Sexual Harassment Laws

Sexual harassment comes in many forms, from lewd comments to direct threats. But in any form, sexual harassment is against the law. If you find yourself being sexually harassed by either sex, you may want to seek the help of a personal injury attorney in protecting your rights.

You may even be able to receive compensation for loss of income, job opportunities or pain and suffering.

Sexual harassment is a civil rights violation which occurs generally in the workplace. Sexual harassment violates Title VII of the Civil Rights Act of 1964 and usually state fair employment laws as well. Title VII applies to private and most public employers, labor organizations, employment agencies, and joint employer-union apprenticeship programs with 15 or more employees.

Sexual harassment may come in the form of:

  • Unwelcome sexual advances
  • Requests for sexual favors
  • Sexual slurs or
  • Physical or verbal conduct of a sexual nature
  • Intimidation
  • Threats against loss of job or professional advancement

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Sexual harassment may intimidate the victim, interfere with the victim's work performance, and/or create an abusive, threatening or hostile work environment.

While sexual harassment may violate sex discrimination laws, sexual harassment involves specific circumstances that differ from other forms of discrimination.

Federal law provides that sexual harassment claims can be filed in a variety of circumstances involving unwelcome conduct including:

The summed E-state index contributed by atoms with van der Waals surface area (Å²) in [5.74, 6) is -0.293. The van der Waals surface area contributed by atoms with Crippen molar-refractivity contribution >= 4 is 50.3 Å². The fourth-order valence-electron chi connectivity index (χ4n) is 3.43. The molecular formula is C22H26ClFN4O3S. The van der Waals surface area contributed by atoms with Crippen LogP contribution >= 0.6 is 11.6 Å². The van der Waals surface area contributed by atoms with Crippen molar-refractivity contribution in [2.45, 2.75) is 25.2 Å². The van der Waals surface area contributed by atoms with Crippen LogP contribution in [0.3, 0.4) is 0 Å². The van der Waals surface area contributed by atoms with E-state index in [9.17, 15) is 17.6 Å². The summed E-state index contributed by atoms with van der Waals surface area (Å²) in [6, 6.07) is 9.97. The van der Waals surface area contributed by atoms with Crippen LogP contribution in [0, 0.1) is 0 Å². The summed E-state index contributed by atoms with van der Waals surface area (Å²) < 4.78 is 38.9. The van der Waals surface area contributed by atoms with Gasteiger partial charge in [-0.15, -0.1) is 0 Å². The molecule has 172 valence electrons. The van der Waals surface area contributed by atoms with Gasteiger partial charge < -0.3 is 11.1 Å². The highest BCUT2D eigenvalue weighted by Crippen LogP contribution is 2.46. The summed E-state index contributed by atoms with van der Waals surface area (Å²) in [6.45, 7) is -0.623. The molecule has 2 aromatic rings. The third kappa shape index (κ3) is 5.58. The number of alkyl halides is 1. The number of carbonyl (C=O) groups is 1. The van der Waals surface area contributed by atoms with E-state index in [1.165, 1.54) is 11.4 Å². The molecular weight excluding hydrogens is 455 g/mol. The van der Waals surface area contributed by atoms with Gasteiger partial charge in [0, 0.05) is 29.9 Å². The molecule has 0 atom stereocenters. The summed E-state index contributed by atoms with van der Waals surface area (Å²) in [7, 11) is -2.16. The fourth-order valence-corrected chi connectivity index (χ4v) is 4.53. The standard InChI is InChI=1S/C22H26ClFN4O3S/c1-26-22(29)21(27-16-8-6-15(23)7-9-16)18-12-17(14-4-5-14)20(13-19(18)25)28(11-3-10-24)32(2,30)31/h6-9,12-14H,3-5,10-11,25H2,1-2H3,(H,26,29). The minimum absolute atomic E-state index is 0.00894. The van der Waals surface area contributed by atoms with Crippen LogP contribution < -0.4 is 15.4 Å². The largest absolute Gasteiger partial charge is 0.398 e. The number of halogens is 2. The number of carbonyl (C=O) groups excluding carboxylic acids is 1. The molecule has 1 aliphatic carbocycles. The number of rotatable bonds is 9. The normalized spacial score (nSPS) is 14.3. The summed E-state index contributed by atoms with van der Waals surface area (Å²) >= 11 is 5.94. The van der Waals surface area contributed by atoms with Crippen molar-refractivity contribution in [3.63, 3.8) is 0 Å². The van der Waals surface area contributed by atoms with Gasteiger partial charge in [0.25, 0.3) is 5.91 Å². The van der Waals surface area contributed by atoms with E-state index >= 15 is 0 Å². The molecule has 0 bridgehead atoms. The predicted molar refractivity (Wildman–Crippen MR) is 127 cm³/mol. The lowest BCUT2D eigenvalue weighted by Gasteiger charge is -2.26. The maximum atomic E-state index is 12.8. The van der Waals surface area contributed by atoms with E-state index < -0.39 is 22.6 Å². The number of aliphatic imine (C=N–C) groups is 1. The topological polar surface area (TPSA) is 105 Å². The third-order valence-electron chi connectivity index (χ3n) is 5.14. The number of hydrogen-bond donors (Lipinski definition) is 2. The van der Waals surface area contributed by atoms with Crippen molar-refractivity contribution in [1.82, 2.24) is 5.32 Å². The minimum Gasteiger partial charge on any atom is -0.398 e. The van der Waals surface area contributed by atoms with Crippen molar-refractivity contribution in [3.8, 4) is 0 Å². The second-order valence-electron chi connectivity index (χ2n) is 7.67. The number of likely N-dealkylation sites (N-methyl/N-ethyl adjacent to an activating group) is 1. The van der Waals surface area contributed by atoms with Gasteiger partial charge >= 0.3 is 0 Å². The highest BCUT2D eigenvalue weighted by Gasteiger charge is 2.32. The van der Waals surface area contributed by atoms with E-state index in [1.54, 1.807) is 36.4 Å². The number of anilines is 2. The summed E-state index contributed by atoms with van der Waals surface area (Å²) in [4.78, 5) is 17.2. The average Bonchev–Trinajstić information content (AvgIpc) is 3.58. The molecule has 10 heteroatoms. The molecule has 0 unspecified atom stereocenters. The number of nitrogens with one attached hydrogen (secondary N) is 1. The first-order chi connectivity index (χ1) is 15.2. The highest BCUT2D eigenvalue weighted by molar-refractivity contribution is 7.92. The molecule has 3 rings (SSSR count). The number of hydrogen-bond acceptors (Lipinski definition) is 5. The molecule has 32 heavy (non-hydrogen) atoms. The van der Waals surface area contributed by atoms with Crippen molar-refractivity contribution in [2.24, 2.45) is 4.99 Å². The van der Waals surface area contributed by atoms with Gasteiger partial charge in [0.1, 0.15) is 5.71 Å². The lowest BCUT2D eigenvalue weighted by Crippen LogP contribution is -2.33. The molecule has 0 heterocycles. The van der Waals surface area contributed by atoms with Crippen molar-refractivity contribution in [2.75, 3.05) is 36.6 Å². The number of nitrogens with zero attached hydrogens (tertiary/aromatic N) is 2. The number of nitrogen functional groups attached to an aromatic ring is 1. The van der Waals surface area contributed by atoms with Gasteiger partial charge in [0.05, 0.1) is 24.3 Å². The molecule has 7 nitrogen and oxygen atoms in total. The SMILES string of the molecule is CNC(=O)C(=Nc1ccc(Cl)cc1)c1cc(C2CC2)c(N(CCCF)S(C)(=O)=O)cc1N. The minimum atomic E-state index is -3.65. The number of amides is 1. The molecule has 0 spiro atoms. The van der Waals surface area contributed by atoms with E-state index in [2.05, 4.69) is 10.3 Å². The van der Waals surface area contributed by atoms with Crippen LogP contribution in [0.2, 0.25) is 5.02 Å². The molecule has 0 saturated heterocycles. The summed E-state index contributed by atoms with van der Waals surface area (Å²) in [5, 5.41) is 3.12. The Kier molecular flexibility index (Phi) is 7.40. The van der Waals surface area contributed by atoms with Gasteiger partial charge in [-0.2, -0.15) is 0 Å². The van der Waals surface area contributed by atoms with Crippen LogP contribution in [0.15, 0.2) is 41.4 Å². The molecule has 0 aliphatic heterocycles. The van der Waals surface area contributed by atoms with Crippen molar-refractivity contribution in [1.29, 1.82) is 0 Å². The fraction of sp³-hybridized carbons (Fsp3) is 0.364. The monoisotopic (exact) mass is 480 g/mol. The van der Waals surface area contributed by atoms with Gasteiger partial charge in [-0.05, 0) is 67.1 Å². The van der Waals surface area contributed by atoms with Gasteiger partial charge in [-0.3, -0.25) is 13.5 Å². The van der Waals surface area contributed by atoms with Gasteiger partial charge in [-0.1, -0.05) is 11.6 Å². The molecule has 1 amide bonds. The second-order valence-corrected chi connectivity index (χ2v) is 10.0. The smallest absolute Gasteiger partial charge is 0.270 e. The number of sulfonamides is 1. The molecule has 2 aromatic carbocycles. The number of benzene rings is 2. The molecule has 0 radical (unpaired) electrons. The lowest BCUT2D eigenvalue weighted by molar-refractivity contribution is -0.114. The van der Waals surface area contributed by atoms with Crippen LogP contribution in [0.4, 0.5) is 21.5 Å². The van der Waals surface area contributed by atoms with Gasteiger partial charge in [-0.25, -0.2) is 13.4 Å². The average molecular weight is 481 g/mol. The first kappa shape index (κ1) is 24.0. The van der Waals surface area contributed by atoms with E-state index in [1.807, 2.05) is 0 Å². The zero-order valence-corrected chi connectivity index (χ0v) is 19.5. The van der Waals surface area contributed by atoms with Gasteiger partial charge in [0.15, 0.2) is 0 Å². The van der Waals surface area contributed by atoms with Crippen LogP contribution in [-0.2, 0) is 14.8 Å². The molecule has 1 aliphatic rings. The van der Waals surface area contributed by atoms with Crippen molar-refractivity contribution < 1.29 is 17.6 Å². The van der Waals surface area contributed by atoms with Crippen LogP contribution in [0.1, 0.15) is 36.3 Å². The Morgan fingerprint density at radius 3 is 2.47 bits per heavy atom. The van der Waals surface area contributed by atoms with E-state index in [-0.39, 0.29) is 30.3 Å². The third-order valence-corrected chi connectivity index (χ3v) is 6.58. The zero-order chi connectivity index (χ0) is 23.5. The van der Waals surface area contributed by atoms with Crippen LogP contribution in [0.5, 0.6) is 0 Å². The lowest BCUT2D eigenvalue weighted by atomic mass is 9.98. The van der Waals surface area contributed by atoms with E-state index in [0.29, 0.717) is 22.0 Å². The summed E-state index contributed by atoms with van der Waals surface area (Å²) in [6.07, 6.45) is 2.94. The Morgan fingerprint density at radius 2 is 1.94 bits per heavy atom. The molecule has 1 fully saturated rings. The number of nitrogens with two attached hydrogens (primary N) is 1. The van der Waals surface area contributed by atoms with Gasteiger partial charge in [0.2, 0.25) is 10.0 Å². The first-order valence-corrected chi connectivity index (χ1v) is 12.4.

• Sexual harassment by a victim's supervisor, co-worker or agent of the employer
  • The victim or the harasser may be of either sex
  • Anyone affected in the workplace by the offensive conduct may be a victim of sexual harassment
  • The victim may or may not incur an economic injury as a result of the sexual harassment
  • Sexual harassment lawsuits are decided based on the facts and circumstances on a case-by-case basis

Sexual Harassment Victims

If you become a victim of sexual harassment, or witness sexual harassment in the workplace, you should directly inform the harasser that the behavior is unwelcome and report the conduct to the appropriate supervisor. According to a comprehensive survey by the American Management Association, approximately two-thirds of internal reports result in the harasser receiving some sort of discipline.

Discuss Your Case with an Attorney Today

If you have been a victim of sexual harassment in the workplace, either through direct harassment or through a hostile work environment created by sexual harassment, it may be helpful to discuss your case with a personal injury lawyer.

Your time to file a claim may be limited. To contact a personal injury lawyer today, call 877-288-7564 or fill out our free case evaluation form and we will connect you with a local lawyer immediately.

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